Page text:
When you download a new program for your Mac, it often comes with a “.dmg” file. The “dmg” extension stands for disk image. When you double-click on the DMG, it attaches, revealing its contents in Finder. From there, users drag and drop the image’s contents into the Applications directory to install new apps on their Macs. But why does macOS use DMGs for installing new software? Can’t they just use automated installers like Windows?
Turns out that one of the benefits of macOS app design is the lack of installers, but apps still need to be transported inside something. And that something is disk images.
Installing New Software
Mac applications actually rarely need installers. Because applications are bundled together in a single directory, installation is as easy as drag and drop. Over-complicating the process with a Windows-style installers is slow and unnecessary.
The differences can lead to misadventures for new macOS users. When I was migrating from Windows, I had no clue about what DMGs were or how macOS use DMGs. After all, many programs can run perfectly from their disk image, and disk images don’t always explain the “drag-to-Applications” step. As a result, I launched Firefox from the disk image for about a month until I realized I didn’t have any bookmarks and couldn’t understand why.
If it has the potential for confusion, why does macOS use DMGs for new program installation outside of the app store? And what’s the point of “mounting” a DMG just to drag and drop a file? Couldn’t a ZIP archive work just as well?
Reason 1: The Mac Application Structure
While a Mac application is represented by an attractive icon that you double-click to launch the application, that icon conceals a secret. That .app file actually represents a package. That’s essentially a folder containing all the application’s files.
See for yourself: right-click on any application in Finder and select “Show Package Contents” to explore on your own. Because macOS applications are essentially folders, they need some kind of container to transport them to new computers without losing files. Transferring a naked folder can be messy, especially across networks.
It’s like transporting a dozen eggs without a carton. And it turns out that the DMG makes a pretty good egg carton. Of course, other formats can hold a folder. Most people sharing a folder online use a ZIP file. What are reasons are there to explain why macOS use DMGs?
Reason 2: Aesthetic Customization
If you’ve shared folders online over email or FTP, you might have some experience with the problems encountered when trying to successfully share a folder and its contents over the web. But your solution was likely a ZIP file. After all, you even get a little compression out of the experience. But one thing ZIP files don’t allow for is a customized installation experience.
Customizing disk images means that developers can create a simpler and more pleasant installation experience for users. This includes setting features like custom icons, icon positioning, and background images. On the Mac, that kind of user kindness is sort of expected by the user. It’s one of the reason a lot of power users dislike the OS, but I find it makes an enjoyable and friendly OS myself.
When you open a disk image and see an arrow prompting you to drag the app into the Applications folder, you’re actually looking at the background image of the DMG. This isn’t possible with other container formats, and macOS developers are sensitive to visual design. ZIP archives can offer compression, but they can’t offer this degree of “installation experience” without running an actual installer. Instead, the unzipping program just drops files into a folder, offering the developer little aesthetic control.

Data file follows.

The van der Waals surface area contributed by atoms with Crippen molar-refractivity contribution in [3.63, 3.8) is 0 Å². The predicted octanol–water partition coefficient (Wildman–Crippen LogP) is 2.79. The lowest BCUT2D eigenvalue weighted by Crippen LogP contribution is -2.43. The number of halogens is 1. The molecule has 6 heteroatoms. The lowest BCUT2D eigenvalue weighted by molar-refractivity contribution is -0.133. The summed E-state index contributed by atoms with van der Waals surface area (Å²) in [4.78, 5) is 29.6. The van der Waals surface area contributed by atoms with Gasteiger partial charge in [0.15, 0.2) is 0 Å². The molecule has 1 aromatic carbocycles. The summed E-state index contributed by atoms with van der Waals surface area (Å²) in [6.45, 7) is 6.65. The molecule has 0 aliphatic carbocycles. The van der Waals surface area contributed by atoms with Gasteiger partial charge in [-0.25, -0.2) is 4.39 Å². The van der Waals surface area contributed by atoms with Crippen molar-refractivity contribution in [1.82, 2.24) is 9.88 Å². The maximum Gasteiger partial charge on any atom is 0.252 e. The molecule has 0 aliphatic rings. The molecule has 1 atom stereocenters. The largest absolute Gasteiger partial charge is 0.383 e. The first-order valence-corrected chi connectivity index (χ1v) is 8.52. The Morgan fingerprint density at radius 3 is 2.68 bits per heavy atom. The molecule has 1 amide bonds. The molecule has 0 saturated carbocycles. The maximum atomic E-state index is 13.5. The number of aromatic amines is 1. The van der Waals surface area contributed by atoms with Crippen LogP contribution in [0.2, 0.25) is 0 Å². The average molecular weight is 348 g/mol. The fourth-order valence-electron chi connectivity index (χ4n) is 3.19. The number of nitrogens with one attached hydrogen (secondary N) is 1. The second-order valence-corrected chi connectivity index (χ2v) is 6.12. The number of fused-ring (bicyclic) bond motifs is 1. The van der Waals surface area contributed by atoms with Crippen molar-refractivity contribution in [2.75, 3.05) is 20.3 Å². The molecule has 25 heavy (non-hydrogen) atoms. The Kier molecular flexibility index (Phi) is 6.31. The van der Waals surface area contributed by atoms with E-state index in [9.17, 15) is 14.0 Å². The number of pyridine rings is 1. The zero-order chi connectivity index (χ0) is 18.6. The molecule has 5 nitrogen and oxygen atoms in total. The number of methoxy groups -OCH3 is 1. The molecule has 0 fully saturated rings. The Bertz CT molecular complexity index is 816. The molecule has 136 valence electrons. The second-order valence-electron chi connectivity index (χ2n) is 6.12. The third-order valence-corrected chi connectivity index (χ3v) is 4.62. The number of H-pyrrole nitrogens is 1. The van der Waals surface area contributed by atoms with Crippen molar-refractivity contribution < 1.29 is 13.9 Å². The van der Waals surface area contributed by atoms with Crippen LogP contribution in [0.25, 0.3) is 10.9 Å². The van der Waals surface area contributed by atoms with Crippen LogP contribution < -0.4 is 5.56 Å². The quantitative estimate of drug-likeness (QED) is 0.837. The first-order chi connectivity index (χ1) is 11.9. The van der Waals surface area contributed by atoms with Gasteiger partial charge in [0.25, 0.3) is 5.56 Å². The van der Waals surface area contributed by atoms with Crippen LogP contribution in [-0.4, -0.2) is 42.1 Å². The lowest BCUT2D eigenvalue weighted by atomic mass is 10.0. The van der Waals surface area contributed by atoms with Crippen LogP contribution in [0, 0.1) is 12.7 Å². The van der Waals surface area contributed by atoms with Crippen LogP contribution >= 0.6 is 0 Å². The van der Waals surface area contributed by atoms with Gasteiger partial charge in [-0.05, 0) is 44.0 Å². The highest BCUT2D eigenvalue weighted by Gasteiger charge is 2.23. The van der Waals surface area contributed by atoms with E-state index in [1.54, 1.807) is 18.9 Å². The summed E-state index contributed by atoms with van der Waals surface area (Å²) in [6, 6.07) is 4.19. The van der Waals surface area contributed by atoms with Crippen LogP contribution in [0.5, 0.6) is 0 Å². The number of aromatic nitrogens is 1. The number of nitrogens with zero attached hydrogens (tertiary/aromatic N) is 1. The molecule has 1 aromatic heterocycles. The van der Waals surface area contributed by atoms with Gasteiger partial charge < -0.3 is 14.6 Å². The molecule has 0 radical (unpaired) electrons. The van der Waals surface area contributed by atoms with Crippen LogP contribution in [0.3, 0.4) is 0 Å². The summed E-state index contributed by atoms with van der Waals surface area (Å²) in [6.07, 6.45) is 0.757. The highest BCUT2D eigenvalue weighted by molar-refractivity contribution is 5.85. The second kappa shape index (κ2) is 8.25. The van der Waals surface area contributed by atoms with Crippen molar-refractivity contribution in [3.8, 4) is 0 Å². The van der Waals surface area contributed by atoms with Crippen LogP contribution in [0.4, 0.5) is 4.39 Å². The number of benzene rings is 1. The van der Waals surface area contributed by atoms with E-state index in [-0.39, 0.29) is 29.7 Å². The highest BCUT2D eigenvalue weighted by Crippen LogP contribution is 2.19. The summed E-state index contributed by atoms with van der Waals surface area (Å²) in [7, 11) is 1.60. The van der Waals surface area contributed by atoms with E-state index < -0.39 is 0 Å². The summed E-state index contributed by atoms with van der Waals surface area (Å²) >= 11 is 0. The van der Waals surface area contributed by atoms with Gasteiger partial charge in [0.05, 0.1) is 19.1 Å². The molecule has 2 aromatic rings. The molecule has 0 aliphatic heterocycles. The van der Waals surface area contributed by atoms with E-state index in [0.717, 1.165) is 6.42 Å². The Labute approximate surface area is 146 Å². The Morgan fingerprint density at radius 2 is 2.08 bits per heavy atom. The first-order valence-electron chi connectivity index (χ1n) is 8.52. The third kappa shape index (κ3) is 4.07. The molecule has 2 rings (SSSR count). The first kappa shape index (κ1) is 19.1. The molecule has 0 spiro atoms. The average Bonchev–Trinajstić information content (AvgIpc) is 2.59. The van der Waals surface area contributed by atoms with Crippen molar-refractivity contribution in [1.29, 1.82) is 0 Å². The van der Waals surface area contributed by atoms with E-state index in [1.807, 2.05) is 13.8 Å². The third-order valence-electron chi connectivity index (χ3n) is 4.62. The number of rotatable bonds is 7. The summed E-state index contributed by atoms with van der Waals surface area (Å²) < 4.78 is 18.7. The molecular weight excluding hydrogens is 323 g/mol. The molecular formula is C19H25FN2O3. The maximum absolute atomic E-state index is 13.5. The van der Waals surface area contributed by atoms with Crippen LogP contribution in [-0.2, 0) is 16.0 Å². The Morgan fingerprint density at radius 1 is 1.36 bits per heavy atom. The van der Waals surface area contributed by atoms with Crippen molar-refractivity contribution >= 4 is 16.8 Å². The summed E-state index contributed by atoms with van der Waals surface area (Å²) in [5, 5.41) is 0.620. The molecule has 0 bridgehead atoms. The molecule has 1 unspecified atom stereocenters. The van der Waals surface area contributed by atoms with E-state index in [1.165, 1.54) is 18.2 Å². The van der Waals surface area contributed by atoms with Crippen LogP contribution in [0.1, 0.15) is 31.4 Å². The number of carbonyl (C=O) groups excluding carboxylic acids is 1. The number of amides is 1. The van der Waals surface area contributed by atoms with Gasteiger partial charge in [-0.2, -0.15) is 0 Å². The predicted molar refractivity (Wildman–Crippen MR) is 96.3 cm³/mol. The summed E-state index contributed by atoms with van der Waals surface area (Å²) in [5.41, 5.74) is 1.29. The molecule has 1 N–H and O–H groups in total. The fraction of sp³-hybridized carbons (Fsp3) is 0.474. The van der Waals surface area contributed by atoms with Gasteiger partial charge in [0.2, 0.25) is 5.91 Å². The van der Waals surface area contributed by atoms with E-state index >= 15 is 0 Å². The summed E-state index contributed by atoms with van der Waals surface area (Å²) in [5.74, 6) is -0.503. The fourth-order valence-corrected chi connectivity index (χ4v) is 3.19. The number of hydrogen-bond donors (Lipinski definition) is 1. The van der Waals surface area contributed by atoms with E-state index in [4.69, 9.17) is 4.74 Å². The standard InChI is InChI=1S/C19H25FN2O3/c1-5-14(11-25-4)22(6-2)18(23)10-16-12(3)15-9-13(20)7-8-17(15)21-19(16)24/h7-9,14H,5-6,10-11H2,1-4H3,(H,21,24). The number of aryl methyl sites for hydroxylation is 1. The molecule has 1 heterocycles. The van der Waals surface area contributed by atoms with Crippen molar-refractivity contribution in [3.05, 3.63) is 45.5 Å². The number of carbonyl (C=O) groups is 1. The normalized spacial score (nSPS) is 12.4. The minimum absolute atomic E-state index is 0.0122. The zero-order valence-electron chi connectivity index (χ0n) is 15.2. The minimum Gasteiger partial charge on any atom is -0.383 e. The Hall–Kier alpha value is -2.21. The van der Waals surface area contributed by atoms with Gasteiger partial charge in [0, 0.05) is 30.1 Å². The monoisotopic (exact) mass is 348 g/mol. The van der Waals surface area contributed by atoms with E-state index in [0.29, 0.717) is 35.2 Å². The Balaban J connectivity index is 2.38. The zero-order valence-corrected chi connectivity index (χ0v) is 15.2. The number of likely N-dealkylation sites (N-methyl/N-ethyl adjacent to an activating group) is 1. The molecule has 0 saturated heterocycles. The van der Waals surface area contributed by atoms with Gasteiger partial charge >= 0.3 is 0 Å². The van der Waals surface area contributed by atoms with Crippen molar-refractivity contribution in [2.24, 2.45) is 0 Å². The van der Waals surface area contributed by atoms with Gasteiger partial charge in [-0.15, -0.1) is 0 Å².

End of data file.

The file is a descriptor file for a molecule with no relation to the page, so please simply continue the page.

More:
Reason 3: Disk Images Are Similar to CDs
Remember that disk images became popular (and were adopted by Apple) in the day of physical media. Back when software was installed by inserting a CD, DMGs made a little more sense as a process.
The disk image mimics the CD-based installation process, piggy-backing on a familiar user behavior. Images can also be read-only (just like a CD), preventing the user from damaging or altering the known good copy of the application. Users can archive disk images, knowing they’ll have a functional copy of the app shelved away in case of emergency. For users used to CDs, this made DMGs easier to understand and adopt.
Conclusion: Modern Alternatives and Package Installers
Disk images still see a lot of use, even today. Along with their benefits, DMGs have developed a crust of tradition and expectation. Users expect new Mac apps to be delivered via DMG, so developers provide it that way. But you’ll also find a reasonable quantity of bare .app files inside ZIP archives scattered across the Internet. This is especially true for applications from GitHub or smaller developers.
You might also see applications come in packages (.pkg) with installers on board. Developers use the package format when the application needs to execute instructions upon opening. For more complicated applications, or applications that interface with macOS in specific ways, package installers are essential. It’s especially useful when the program needs to copy files to directories outside of “/Applications.”
For example, if the installer needs to install custom fonts or copy files to the Library directory, a package format can accomplish that with an installer. This way, users don’t have to create folders in and copy files to a directory they can’t even see by default.
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